Wonder Time For DBAs – What Are The Results?
Last year, I introduced you to the idea of Wonder Time For DBAs. I have not come up with the Wonder Time idea, instead it was introduced to me by no-one else, than my children.
Kids really know how to wonder, they have a special joy in their eyes when they do it, and if the subject interest them a lot, then they wonder with their whole being.
Have you been wondering about anything related to your job?
Let me tell you what I have been wondering lately, maybe my wonders spark some ideas for you.
My daily wonder is about what questions could users or managers ask me about the databases? I think about this all the time.
I keep asking myself what if they ask me this, what if they ask me that, could I answer the question with the data and knowledge I have available?
Could I answer it fast, or do I need to do lots of research and formatting?
I also wonder about how accurate my answers are!
These are some of the questions I came up with over time:
- how many users are logging into each database every hour? Is there a trend? Have the number of user connections increased/decreased compared to a month ago, 6 months ago, a year?
- what applications(programs) are users using to connect to each database?
- what users are connecting to each database?
- in which databases does a specific user exists?
- have RMAN configurations changed? What were the previous configurations for each database?
- what was the execution plan for a specific SQL Statement, and what was the elapsed time for it last month?
- can I look something up in the AWR from last year for a specific database? How about in the Statspack reports? Do I have that information available?
- what is the status of the Data Guard system, what would you check to confirm everything is working well?
All of the above questions or “wonders”, pushed me to develop scripts and reports that would answer each question.
To answer how many users are logging into a database every hour, I created a report from the audit trail, that provides a clear output with the number of successful logins for each hour for the previous day. This report is saved on the server for future use, indefinitely. Another report is sent out to my inbox, with the unsuccessful logins in each database, for investigation.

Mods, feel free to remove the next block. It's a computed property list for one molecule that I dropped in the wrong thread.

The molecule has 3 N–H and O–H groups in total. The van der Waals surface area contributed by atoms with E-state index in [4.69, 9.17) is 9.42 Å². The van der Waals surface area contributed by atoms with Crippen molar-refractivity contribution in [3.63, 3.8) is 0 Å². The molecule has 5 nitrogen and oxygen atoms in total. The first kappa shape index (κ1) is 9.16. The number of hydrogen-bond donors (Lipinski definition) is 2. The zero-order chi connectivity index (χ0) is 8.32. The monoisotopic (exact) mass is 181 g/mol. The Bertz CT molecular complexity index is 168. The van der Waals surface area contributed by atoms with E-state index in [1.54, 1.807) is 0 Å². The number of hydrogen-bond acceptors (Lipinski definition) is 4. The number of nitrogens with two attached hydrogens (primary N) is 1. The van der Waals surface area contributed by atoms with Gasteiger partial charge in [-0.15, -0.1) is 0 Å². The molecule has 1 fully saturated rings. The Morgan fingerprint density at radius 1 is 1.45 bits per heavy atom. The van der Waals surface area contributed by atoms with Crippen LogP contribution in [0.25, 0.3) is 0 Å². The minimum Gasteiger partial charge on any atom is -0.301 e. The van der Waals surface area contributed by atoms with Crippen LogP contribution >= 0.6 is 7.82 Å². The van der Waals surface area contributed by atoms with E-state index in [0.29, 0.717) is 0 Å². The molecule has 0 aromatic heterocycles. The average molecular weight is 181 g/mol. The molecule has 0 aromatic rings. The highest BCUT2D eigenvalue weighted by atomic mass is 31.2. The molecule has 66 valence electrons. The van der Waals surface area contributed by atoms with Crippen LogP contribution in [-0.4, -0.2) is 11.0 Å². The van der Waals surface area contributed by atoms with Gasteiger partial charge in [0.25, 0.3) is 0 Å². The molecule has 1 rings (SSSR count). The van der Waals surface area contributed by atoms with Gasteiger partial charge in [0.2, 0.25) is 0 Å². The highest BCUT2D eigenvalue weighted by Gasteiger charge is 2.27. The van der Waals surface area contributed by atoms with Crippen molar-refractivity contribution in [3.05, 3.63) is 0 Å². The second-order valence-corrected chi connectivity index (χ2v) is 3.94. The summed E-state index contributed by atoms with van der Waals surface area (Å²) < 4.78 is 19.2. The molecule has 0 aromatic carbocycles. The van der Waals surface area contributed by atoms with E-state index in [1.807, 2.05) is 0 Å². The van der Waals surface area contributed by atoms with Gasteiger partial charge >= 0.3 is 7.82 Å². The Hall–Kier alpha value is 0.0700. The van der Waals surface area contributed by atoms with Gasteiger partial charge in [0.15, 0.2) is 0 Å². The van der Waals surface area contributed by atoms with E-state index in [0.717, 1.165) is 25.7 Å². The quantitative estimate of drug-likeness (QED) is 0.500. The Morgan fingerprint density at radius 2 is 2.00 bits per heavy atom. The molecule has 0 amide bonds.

Once the initial wonder or question was fulfilled, the answers created new interesting questions, such as why is an application account configured with the wrong password, and nobody notices it until now? Or why is an application account logging into the database 9,000 times each hour?
To answer the question what applications(programs) are users using to connect to database X, I implemented the listener log mining process, which I described in detail last week! By reviewing the reports from these logs, I uncovered some errors I was not aware of and solutions for these errors.
To answer the question what users are connecting to each database, I expanded the first report on the audit trail to get a listing of the usernames that connect to the database.
To answer the question in which databases does a specific user exists, I created a script that checks the existence of the username in all the databases in the enterprise, and tells you if the user exists or not. I implemented many flavors of this script, such as: change the password for a user in all the databases, create the user in all the databases, drop the user in all the databases. The important thing here is the automation of the process.
To answer the question have RMAN configurations changed, I created a script that expects certain values to find in RMAN, and if the values are not the same, it send an email with the expected value and also the current value.
To answer the question, what was the execution plan of a SQL statement last month, or X months in the past, is a bit more tricky. I created a process that exports the AWR repository regularly, and generates the AWR hourly reports. These reports are kept indefinitely, as you never know how far back in time you need to check. The AWR repository exports can be imported any time for analysis. You can do the same thing with Statspack if you are not licensed for AWR.
To answer the question what is the status of the Data Guard system, and I mean all the databases that are Data Guard, I created a script that will output the status, lag time, gap (if any) for the databases involved in a Data Guard configuration. This script can be used after an outage to confirm everything came up correctly.
Do any of these scripts or reports sound familiar?
What are your wonders and the results of your wonders?
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